After working as a redcoat at two Butlin’s holiday camps in the 1960s, Jimmy landed his big break after winning TV talent contest Search for a Star:
He has since gone on to appear on TV and in venues across the globe. There’s even a movie appearance in the film Womble on his CV.
But for Jimmy, the experience of developing and honing his act in the early days is crucial to everything that followed.
He said: “We were blessed to have clubs all over the country to work in – they allowed me to learn my craft and develop a character.
“That’s how the look came about really. In the music hall days everyone was different. There was a famous performer called Billy Bennett and he did surreal monologues while dressed immaculately apart from brown boots which never went with his outfit.
“At the time I started to break through, The Comedians was popular on the TV. But they would all come out looking the same with their suits on. So I decided to harp back to the music hall days when everyone was different. I started off with a white jacket and wellingtons and that became a black tailcoat and a hat after I appeared on a show called the Good Old Days.
“My agent at the time thought the dress suit they asked me to wear on the show worked and so we asked the BBC if we could buy it. They told me where it was hired from and we managed to get it for £60. I’ve bought a few more since then and they’ve been a bit more expensive than that!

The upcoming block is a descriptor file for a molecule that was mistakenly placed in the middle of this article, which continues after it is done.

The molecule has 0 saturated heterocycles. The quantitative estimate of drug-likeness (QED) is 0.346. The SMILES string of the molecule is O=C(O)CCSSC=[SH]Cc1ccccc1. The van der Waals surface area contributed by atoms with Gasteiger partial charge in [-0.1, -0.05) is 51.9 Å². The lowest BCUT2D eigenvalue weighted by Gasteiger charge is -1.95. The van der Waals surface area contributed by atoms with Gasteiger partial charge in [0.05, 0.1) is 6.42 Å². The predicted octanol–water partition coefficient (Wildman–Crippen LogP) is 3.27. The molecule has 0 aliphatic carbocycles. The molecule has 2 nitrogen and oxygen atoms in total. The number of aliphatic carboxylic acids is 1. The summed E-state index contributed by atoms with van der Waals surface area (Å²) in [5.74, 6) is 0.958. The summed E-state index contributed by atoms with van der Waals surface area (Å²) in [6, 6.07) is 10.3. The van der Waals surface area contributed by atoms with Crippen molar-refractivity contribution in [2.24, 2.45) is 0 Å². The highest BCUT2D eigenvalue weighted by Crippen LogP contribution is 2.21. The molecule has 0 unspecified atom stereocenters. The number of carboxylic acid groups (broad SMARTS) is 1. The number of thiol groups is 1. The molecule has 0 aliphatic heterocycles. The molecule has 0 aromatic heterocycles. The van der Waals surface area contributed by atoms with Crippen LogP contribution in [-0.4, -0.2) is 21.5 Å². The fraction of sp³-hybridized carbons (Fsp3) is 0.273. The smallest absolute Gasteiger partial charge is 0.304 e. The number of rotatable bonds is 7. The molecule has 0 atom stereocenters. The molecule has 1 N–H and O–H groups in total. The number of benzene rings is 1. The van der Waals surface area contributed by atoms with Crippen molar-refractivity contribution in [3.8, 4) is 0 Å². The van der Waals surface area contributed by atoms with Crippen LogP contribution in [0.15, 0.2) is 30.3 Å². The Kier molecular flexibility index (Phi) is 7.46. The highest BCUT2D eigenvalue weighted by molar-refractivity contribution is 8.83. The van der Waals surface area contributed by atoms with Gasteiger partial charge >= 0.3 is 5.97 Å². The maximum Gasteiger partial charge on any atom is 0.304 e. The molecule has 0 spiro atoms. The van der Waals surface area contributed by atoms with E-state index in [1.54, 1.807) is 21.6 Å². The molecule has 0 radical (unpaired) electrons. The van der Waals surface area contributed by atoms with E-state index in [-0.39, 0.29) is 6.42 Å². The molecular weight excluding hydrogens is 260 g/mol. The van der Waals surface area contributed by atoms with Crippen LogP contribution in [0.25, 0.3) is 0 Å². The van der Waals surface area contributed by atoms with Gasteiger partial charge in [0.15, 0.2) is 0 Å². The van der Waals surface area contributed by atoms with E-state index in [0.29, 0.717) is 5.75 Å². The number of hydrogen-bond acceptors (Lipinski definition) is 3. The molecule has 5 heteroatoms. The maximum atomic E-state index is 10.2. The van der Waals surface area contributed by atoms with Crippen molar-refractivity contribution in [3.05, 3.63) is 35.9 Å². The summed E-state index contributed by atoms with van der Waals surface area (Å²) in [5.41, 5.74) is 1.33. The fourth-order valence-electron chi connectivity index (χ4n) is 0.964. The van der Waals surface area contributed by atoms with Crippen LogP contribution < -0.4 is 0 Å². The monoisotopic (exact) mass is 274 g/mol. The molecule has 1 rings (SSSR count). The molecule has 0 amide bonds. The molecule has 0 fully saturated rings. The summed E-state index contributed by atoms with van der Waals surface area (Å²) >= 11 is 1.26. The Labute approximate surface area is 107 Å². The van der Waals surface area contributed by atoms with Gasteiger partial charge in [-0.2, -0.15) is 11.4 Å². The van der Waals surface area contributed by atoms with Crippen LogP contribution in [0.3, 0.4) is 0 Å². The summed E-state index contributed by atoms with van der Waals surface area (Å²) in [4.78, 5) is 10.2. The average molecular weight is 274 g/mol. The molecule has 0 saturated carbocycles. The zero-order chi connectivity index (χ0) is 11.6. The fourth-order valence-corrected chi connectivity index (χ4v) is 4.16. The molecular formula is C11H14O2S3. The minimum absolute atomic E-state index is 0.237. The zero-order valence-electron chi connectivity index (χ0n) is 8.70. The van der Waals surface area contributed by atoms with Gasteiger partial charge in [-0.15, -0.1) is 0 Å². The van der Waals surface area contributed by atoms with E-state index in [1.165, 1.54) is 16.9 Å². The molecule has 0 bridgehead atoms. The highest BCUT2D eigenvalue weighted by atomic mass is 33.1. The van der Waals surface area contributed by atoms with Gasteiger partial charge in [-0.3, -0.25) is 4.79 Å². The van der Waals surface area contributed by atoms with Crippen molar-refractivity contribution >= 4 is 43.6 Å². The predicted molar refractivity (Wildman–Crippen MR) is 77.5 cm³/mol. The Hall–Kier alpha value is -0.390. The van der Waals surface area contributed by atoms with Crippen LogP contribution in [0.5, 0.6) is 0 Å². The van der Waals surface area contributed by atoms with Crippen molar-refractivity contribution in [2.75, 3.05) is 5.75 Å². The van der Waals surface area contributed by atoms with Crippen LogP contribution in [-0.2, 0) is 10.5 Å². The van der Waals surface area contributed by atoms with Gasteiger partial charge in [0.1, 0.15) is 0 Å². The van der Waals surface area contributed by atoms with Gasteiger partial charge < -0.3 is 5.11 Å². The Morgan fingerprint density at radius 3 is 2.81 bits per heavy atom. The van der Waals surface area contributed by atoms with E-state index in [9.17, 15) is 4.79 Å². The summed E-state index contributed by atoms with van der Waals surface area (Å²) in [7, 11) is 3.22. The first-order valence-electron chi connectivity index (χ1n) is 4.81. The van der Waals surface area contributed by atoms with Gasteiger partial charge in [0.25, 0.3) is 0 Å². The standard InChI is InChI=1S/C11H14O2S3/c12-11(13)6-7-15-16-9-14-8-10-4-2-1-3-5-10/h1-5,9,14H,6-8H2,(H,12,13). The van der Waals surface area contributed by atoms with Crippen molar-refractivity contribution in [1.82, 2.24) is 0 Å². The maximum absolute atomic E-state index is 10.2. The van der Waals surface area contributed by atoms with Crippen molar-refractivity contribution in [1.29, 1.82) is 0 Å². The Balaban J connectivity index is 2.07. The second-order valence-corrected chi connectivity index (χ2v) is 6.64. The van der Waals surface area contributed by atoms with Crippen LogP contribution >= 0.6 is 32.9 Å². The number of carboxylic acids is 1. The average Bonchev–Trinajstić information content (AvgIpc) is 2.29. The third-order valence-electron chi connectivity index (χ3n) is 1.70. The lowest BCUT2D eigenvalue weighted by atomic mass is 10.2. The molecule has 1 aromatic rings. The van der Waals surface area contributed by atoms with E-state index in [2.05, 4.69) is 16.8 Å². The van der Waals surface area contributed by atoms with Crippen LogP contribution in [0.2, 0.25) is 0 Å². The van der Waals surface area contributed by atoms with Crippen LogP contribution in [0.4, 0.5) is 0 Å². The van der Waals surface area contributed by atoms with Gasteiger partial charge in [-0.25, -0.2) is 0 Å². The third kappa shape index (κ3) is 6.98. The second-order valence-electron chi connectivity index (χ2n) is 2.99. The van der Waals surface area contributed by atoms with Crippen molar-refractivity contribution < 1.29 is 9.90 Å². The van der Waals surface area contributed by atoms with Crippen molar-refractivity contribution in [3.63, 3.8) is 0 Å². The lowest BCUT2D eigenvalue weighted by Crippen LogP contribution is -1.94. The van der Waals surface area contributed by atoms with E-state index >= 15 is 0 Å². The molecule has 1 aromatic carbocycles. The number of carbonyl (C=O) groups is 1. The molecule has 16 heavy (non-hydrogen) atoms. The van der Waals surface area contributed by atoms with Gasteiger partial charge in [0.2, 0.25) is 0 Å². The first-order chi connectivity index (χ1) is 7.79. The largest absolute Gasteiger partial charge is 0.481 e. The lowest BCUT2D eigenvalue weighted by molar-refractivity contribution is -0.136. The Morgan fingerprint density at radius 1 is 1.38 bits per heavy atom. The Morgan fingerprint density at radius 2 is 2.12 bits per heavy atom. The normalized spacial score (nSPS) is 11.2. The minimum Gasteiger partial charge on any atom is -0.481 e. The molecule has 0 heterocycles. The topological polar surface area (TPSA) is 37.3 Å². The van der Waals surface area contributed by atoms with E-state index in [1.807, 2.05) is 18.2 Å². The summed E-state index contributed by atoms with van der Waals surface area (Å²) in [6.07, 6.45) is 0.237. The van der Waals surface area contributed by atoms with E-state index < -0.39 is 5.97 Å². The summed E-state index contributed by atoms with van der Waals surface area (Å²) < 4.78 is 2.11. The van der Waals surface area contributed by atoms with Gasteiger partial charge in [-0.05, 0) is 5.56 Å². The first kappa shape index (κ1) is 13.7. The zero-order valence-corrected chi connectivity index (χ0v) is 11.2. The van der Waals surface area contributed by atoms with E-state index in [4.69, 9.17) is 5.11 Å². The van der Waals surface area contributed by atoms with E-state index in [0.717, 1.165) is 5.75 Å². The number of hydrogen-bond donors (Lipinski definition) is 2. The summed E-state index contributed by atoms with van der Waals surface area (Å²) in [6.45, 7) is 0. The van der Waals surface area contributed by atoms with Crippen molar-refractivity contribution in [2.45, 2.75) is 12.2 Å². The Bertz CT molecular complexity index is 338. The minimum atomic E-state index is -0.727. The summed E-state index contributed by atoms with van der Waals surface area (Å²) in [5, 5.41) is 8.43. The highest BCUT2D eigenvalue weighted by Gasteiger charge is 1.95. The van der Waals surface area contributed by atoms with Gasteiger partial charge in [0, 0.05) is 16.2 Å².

“But being a visual comedian, those clubs really allowed me to develop.”
The irony of the decline of variety acts in an era of TV talent contests isn’t lost on a man who got his big break through impressing judges on the small screen.
But Jimmy believes a career appearing in clubs prepared him for that big break – and warned today’s hopefuls that the quick route to stardom isn’t always the best path to follow.
“My heart goes out to performers now,” he said. “I did a charity show in Halifax recently and the lady in the foyer was lamenting how hard it was now for acts. Never a truer word has been spoken and it’s the saddest thing in the world.
“It’s hard to get refined acts who have experience and that’s something you really need for comedy.
“The modern comedy club now is a very different thing to what it was. If you set your stall out to do that circuit – as my daughter does – that’s fine, because you’re looking to develop an act for Edinburgh and then hoping you get a slot on Live at the Apollo, before selling out stadiums or arenas.
“It’s a completely separate industry to the comedy circuit as it was.